Climate Policy Buffers

46 Pages Posted: 21 Jun 2022

See all articles by Albert Lin

Albert Lin

University of California, Davis - School of Law

Date Written: June 9, 2022


The Trump administration wreaked havoc on U.S. climate policy by withdrawing from the Paris Agreement, undoing climate regulations, and undermining the foundation of future regulatory efforts. The Biden administration has begun to reverse the Trump administration’s climate rollbacks, but Democrats have struggled to enact legislation that would directly limit carbon emissions. Because federal climate policy remains rooted in agency rules and policies, the election of the next Republican president may herald further policy whiplash. Swings in climate policy waste limited government resources, foster uncertainty, weaken trust in federal climate policy, undermine climate mitigation efforts, and make future responses to climate change even more difficult. Understanding how to safeguard administrative climate policy from future rollbacks is essential.

This Article contends that a suite of factors—including features of administrative law, subsidies for renewables, state climate policies and lawsuits, nongovernmental climate initiatives, incompetence, and happenstance—have all played important roles in buffering federal climate policy from more extensive damage. The Article then considers how to bolster these factors to protect federal climate policies from future efforts to undo them.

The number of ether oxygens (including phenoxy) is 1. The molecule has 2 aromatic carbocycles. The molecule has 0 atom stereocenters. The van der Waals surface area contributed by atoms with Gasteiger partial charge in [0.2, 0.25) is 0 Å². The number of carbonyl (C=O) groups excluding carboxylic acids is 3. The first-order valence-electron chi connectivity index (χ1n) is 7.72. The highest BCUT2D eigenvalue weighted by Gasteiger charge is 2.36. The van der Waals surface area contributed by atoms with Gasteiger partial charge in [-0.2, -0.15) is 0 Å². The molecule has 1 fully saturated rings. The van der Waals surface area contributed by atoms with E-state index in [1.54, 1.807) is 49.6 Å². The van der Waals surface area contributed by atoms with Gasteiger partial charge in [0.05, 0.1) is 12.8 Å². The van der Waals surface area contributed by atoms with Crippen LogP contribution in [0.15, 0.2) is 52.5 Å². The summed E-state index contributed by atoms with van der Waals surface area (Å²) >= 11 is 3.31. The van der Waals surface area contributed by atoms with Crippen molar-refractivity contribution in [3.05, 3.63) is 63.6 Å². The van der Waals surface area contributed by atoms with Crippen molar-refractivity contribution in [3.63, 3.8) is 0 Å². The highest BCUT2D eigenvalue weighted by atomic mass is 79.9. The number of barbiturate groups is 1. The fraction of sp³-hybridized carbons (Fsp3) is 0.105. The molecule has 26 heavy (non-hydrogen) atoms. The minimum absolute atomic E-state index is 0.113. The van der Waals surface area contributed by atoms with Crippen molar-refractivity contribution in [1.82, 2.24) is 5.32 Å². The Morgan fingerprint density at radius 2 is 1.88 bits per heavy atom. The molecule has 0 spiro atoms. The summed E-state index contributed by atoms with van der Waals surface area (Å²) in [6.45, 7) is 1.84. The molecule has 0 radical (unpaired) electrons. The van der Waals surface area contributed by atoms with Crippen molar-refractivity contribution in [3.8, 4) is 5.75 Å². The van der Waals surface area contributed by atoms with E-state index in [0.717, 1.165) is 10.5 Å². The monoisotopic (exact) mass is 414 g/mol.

Keywords: climate change, administrative law, Paris Agreement, federalism, Clean Air Act

JEL Classification: K23, K32

Suggested Citation

Lin, Albert, Climate Policy Buffers (June 9, 2022). Yale Journal on Regulation, 2022, Available at SSRN:

Albert Lin (Contact Author)

University of California, Davis - School of Law ( email )

Martin Luther King, Jr. Hall
Davis, CA CA 95616-5201
United States

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